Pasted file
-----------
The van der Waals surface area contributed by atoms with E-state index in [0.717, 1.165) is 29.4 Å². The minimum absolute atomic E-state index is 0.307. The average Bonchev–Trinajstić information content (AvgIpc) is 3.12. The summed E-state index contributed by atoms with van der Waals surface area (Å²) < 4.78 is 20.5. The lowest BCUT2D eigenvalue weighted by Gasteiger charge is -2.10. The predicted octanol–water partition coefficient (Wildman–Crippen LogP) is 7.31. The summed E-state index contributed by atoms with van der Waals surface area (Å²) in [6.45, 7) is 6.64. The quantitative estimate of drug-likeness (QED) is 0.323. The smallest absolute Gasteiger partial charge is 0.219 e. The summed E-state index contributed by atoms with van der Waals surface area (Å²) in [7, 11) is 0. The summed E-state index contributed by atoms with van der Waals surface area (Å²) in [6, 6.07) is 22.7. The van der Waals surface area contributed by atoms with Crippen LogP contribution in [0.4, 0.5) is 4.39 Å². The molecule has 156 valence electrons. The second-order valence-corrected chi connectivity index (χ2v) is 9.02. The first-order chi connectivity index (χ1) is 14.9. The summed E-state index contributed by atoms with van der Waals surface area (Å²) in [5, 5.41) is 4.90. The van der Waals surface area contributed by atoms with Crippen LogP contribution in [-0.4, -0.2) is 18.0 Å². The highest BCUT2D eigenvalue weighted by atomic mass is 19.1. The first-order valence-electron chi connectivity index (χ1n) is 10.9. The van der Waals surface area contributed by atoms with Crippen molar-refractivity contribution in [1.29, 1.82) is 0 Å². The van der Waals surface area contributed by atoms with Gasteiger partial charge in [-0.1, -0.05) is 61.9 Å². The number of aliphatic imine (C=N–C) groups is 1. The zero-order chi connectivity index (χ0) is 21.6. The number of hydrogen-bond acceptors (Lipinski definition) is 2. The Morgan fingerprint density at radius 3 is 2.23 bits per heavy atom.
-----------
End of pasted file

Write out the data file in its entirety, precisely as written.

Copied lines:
The van der Waals surface area contributed by atoms with E-state index in [0.717, 1.165) is 29.4 Å². The minimum absolute atomic E-state index is 0.307. The average Bonchev–Trinajstić information content (AvgIpc) is 3.12. The summed E-state index contributed by atoms with van der Waals surface area (Å²) < 4.78 is 20.5. The lowest BCUT2D eigenvalue weighted by Gasteiger charge is -2.10. The predicted octanol–water partition coefficient (Wildman–Crippen LogP) is 7.31. The summed E-state index contributed by atoms with van der Waals surface area (Å²) in [6.45, 7) is 6.64. The quantitative estimate of drug-likeness (QED) is 0.323. The smallest absolute Gasteiger partial charge is 0.219 e. The summed E-state index contributed by atoms with van der Waals surface area (Å²) in [7, 11) is 0. The summed E-state index contributed by atoms with van der Waals surface area (Å²) in [6, 6.07) is 22.7. The van der Waals surface area contributed by atoms with Crippen LogP contribution in [0.4, 0.5) is 4.39 Å². The molecule has 156 valence electrons. The second-order valence-corrected chi connectivity index (χ2v) is 9.02. The first-order chi connectivity index (χ1) is 14.9. The summed E-state index contributed by atoms with van der Waals surface area (Å²) in [5, 5.41) is 4.90. The van der Waals surface area contributed by atoms with Crippen LogP contribution in [-0.4, -0.2) is 18.0 Å². The highest BCUT2D eigenvalue weighted by atomic mass is 19.1. The first-order valence-electron chi connectivity index (χ1n) is 10.9. The van der Waals surface area contributed by atoms with Crippen molar-refractivity contribution in [1.29, 1.82) is 0 Å². The van der Waals surface area contributed by atoms with Gasteiger partial charge in [-0.1, -0.05) is 61.9 Å². The number of aliphatic imine (C=N–C) groups is 1. The zero-order chi connectivity index (χ0) is 21.6. The number of hydrogen-bond acceptors (Lipinski definition) is 2. The Morgan fingerprint density at radius 3 is 2.23 bits per heavy atom.